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The Physics for Atomic Nuclei Program – My Experience

In July 2015 I had the chance to attend the Physics for Atomic Nuclei (PAN) program at Michigan State University, a one week course centered around the study of nuclear physics. Not only did this allow me to expand my horizons and increase my knowledge of the subject, but it also gave me a taste of what university would be like.

The PAN program is directed towards high school students between the ages of 16 and 18 who are interested in Physics for their post-secondary educational studies. Most of the students attend the program to decide whether or not they want to study physics, as it is a very rigorous subject that requires dedication. PAN also permits students to dabble in the field of nuclear physics, which I find fascinating. Not surprisingly, in my year, most of the students were from different regions of the United States, with only two of us being from abroad. Nevertheless, it is a great way to meet people who are amazingly talented and have the same interests as you.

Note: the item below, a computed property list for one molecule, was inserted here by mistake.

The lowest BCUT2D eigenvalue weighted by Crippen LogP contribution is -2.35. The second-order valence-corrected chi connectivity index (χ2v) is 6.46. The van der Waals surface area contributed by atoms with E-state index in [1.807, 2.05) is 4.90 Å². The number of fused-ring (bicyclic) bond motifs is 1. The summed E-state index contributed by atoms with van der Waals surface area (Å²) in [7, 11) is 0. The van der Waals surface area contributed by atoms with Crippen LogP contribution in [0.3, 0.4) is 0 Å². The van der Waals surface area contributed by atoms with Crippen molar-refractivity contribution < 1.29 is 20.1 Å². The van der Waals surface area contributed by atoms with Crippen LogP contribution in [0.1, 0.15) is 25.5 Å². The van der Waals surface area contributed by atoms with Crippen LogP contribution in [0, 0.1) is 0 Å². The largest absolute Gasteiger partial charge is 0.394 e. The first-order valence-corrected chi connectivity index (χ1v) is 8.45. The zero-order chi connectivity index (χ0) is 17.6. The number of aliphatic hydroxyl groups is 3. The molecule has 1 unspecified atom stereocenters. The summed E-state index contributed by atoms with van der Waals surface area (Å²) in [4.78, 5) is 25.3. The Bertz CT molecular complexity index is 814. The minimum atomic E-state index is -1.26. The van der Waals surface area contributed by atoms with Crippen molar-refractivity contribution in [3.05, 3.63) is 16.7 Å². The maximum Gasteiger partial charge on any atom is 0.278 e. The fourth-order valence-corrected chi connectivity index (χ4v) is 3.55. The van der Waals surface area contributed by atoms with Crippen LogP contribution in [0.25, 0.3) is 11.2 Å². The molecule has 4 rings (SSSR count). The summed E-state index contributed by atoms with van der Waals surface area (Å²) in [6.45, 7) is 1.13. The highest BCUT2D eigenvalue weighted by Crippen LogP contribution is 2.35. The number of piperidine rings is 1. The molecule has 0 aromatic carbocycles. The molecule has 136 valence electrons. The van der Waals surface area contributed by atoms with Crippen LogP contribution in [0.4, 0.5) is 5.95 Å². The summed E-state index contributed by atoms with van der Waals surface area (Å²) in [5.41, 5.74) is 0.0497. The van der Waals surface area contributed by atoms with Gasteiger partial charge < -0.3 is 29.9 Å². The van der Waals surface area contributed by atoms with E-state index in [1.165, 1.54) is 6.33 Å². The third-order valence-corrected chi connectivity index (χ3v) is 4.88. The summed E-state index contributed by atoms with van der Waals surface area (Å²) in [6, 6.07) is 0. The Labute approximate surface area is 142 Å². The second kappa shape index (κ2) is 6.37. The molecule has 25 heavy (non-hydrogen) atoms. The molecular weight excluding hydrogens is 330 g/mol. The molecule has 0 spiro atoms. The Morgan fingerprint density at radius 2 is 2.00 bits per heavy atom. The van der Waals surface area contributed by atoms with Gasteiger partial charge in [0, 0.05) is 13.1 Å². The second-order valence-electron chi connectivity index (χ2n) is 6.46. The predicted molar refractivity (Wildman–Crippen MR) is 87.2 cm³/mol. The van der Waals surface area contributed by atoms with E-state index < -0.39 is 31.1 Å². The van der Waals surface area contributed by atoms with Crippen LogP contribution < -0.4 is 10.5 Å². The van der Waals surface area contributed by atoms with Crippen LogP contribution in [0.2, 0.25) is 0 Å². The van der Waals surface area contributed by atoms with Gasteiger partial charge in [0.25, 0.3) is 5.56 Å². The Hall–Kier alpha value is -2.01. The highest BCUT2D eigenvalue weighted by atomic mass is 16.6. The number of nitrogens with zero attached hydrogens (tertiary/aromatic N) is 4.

Personally, I really liked the activities that were prepared. Each day of the week had a similar structure and yet, they were all so different. We started off with a small briefing of the schedule for the day, and after that a conference by a researcher followed. 

Each researcher was from a different field and explained what it was to work in their area of research. It was illuminating, as it introduced me to the many subdivisions of physics and led me to start thinking about what I would specialize in. At lunch time, the opportunity to have lunch with the speakers was presented, where we could discuss their work in an informal setting. Usually, in the afternoon we would have a lab activity. We conducted three lab activities during our stay: measurement of the half-life of the Barium-137 nucleus with a Geiger Müller counter, determination of an unknown substance using gamma spectroscopy, and finally playing around with a program which was used to study energies inside atomic nuclei. 

In conclusion, it was a wonderful experience and I really recommend it to any high school student who is considering going into physics. The week was not only full of science, but also of fun trips around campus or table tennis matches with the other participants in the lounge. One of the most exciting trips was the visit to the NSCL, a cyclotron facility on the MSU campus used to look for rare isotopes. Overall, it was an amazing week which pushed me to choose Physics as my major. You can find more information here.

Edited by Briana Fannin